Soldier’s mum reflects on sacrifices made

TROOPS' LEGACY Nathalie Taylor, the mother of Corporal Jake Hartley.
TROOPS' LEGACY Nathalie Taylor, the mother of Corporal Jake Hartley.

The withdrawal of British forces from Afghanistan has led to many to reflect on the sacrifices made by our troops over the past 13 years.

And for the families of those killed in the line of duty, it is a bittersweet milestone.

Dewsbury soldier Corporal Jake Hartley is among the 448 British casualties since the first in 2002.

The 20-year-old died two years ago alongside five others during a patrol in Helmand Province, the region where our forces have now withdrawn from all but two bases.

Cpl Hartley’s mum Nathalie Taylor said: “It’s hard because so many troops went out there and there are a number who haven’t come back.

“On the day that Jake left [to go on his last tour], a candle was lit at Warminster. The poignant thing about it was this candle couldn’t go out until the last soldier came home. Soon it will be out.”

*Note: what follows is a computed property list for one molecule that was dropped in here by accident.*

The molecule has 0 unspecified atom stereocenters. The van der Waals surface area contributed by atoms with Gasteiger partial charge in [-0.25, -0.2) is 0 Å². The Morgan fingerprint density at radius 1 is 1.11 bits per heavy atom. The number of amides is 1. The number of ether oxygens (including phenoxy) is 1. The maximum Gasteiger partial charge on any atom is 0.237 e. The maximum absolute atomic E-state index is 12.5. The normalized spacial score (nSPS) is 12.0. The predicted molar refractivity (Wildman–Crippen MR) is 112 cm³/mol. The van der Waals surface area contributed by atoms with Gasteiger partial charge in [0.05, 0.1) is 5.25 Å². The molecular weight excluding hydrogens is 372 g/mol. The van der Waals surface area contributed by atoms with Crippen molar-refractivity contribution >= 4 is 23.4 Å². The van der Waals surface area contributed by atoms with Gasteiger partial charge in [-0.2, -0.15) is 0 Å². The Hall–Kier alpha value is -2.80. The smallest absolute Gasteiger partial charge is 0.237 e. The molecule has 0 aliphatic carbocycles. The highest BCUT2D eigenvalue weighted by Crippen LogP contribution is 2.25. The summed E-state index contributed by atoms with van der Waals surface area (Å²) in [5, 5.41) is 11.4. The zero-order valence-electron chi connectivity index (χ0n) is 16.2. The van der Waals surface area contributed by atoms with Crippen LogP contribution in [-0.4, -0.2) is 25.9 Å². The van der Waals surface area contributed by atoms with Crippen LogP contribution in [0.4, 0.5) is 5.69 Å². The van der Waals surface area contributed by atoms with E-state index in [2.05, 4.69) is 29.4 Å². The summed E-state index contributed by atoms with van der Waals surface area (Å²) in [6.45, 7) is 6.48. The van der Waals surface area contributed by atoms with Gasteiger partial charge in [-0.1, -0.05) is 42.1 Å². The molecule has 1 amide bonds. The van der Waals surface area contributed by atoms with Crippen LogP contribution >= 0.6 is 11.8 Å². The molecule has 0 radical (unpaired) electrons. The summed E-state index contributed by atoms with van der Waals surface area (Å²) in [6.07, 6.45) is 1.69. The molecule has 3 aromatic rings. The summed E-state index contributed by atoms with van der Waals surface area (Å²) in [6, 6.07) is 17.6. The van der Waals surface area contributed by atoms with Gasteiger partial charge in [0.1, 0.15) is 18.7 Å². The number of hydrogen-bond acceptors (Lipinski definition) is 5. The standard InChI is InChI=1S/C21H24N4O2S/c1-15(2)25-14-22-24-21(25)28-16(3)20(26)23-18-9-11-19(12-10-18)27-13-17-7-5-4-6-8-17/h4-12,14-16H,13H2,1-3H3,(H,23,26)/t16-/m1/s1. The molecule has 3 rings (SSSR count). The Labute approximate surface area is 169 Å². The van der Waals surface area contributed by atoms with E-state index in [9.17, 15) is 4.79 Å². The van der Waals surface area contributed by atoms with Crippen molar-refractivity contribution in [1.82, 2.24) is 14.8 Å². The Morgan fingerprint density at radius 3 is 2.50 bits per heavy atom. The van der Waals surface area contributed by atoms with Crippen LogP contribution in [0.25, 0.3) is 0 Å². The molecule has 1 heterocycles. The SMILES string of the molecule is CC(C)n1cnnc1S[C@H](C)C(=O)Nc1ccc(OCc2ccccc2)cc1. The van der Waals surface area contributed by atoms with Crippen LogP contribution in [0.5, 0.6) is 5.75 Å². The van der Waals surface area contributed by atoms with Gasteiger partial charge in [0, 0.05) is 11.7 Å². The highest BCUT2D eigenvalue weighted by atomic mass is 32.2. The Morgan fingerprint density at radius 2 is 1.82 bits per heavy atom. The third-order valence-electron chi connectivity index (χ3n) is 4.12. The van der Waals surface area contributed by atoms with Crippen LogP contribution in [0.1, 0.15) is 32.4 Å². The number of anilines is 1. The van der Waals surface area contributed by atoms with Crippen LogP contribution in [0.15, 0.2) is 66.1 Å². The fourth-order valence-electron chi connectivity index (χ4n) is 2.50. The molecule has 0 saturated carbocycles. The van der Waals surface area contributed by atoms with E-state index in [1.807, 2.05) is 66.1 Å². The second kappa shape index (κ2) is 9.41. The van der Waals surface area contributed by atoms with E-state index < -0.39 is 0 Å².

The combat role of British troops is due to finish by the end of this year.

Only then will the lasting legacy of their work become clear.

“Because the troops aren’t there now, it’s down to the people of Afghanistan,” Mrs Taylor said. “We’ve gone to do what we could do. What we’ve been able to do is form some kind of happy medium with the Afghans.

“It’s very difficult because at times they’ve turned on us, but throughout the years I think there has been a sense of normality out there. “Let’s hope the work and the sacrifice has made a difference.”

Cpl Hartley, a former Earlsheaton Technology College pupil, was highly regarded by his colleagues.

A member of 3rd Battalion The Yorkshire Regiment since 2008, he was described by Army bosses as a future star.

On Monday Mrs Taylor took delivery of a book produced by his battalion documenting the operation which was to be his last.

It has turned her thoughts to the troops who served alongside her son and did all they could to save him in the moments after the bomb blast.

Mrs Taylor, of Holmfirth Road, New Mill, said: “Our soldiers have seen, lived and done.

“My concern now is that the love for them and the support for charities like Help for Heroes and Combat Stress is still going to continue.”